If you're white, then your dining choices contribute to climate change more than the diets of any other ethnic groups, a new study boldly declares.
What are the details?
The study, released last week in the Journal of Industrial Ecology, determined the diet of typical Caucasian Americans includes a greater variety of foods than African-American and Hispanic diets, therefore requiring the use of more land and water, which leads to greater greenhouse gas emissions.
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In the study, white Americans' eating patterns had the highest per capita greenhouse gas and water impacts of any demographic group due to their consumption of "environmentally intense food items" such as potatoes, beef, apples, and milk. Black Americans' diets had the highest per capita land impact "due to their consumption of land‐intense food items in the fruit and 'protein foods' food groups," but had the lowest per capita greenhouse gas emissions of the three groups examined.
"The food pipeline – which includes its production, distribution and waste – contributes significantly to climate change through the production of greenhouse gases and requires significant amounts of water and land, which also has environmental effects," Joe Bozeman, a student in the University of Illinois who co-authored the study, said.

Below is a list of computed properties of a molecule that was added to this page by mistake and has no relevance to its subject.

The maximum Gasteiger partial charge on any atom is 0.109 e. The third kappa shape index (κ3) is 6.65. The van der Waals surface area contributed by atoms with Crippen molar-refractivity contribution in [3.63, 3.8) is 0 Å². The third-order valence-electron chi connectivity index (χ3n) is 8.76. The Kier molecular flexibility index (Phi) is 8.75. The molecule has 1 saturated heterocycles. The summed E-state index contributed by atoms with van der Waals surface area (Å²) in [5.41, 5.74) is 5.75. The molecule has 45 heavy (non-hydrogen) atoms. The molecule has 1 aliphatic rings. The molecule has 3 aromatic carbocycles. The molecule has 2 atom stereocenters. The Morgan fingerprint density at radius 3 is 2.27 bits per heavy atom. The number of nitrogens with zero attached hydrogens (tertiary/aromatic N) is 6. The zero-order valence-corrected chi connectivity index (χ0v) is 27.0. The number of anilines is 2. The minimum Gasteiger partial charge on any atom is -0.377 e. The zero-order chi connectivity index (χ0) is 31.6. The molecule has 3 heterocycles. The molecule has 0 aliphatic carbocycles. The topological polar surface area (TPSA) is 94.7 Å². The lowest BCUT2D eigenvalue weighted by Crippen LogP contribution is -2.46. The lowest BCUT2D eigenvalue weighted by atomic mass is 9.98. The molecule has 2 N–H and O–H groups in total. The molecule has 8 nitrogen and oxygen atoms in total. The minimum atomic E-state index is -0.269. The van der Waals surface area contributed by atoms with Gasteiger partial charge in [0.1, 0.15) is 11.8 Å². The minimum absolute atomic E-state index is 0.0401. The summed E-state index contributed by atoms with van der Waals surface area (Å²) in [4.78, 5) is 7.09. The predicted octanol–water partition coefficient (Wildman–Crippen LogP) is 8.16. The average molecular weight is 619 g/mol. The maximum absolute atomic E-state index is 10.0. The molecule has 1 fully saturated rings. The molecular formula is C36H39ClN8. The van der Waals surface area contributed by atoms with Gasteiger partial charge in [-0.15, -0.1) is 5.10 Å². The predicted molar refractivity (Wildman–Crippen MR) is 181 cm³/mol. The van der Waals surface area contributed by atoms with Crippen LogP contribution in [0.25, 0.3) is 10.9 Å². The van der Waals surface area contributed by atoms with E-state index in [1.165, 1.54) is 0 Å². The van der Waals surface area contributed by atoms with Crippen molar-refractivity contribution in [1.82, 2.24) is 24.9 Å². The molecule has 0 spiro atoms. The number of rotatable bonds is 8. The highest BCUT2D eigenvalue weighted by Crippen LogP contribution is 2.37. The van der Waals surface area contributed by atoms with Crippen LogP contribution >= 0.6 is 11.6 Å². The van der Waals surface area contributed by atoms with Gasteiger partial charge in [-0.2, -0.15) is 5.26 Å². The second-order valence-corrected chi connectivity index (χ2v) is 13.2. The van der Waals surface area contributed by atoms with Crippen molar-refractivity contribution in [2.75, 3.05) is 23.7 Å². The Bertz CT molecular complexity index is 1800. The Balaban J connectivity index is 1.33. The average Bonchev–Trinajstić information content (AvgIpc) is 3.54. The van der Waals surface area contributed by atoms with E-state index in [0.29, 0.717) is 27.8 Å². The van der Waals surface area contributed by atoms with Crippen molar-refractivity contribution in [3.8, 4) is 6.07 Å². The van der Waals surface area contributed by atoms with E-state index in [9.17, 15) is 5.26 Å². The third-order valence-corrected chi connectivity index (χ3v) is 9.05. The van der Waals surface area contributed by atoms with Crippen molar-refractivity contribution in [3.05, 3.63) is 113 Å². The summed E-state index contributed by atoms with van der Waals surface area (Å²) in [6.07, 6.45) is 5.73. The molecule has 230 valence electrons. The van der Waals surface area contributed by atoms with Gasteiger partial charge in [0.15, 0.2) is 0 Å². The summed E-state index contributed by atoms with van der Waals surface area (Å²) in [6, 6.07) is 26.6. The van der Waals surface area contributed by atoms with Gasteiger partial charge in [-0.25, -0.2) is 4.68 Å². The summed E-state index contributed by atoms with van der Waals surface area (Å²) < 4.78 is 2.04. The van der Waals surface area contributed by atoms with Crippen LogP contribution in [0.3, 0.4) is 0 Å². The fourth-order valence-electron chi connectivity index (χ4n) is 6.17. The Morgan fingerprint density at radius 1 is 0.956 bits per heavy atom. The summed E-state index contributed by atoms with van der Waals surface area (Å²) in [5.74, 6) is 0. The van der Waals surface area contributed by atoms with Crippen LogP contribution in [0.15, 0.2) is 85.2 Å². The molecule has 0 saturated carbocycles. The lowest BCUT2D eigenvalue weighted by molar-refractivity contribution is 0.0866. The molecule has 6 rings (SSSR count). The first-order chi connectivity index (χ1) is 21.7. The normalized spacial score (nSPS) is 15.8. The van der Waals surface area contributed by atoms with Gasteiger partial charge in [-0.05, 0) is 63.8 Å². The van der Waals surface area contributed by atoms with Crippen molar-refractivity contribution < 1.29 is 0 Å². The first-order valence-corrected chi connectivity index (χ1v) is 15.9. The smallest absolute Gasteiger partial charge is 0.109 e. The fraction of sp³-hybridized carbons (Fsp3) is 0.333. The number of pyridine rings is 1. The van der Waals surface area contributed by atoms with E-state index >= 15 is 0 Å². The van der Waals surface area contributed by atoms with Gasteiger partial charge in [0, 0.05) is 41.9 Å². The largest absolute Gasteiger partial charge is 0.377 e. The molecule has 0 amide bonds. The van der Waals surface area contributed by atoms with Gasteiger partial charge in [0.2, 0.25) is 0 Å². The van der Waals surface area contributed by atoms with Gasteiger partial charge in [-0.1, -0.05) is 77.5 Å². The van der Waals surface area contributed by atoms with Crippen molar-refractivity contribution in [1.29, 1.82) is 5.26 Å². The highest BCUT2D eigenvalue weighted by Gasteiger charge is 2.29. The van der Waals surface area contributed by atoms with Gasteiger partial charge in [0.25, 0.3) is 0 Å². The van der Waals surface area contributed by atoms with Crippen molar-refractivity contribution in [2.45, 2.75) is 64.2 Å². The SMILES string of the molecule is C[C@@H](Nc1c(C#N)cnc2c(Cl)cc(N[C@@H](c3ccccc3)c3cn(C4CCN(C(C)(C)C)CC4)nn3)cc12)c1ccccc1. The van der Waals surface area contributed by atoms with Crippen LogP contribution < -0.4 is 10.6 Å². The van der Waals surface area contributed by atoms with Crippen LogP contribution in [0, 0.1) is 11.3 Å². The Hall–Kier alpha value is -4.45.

However, the differences between each demographic group were not significant.
In fact, data provided by the Environmental Protection Agency and National Institutes of Health, which included more than 500 foods and water, found that white people produce, on average, 680 kilogram of CO2 each year. By comparison, Hispanics produce 640 kilograms and African-Americans produce 600 kilograms.
The diets of each community required more than 300,000 liters of water per year, the study found.
"While the difference may not be enormous, these numbers are per individual, and when you add up all those individuals, it's very clear that whites are responsible for the majority of greenhouse gases emitted as a result of their food choices," Bozeman declared.
The study comes just weeks after a separate study claimed that white people disproportionally produce air pollution.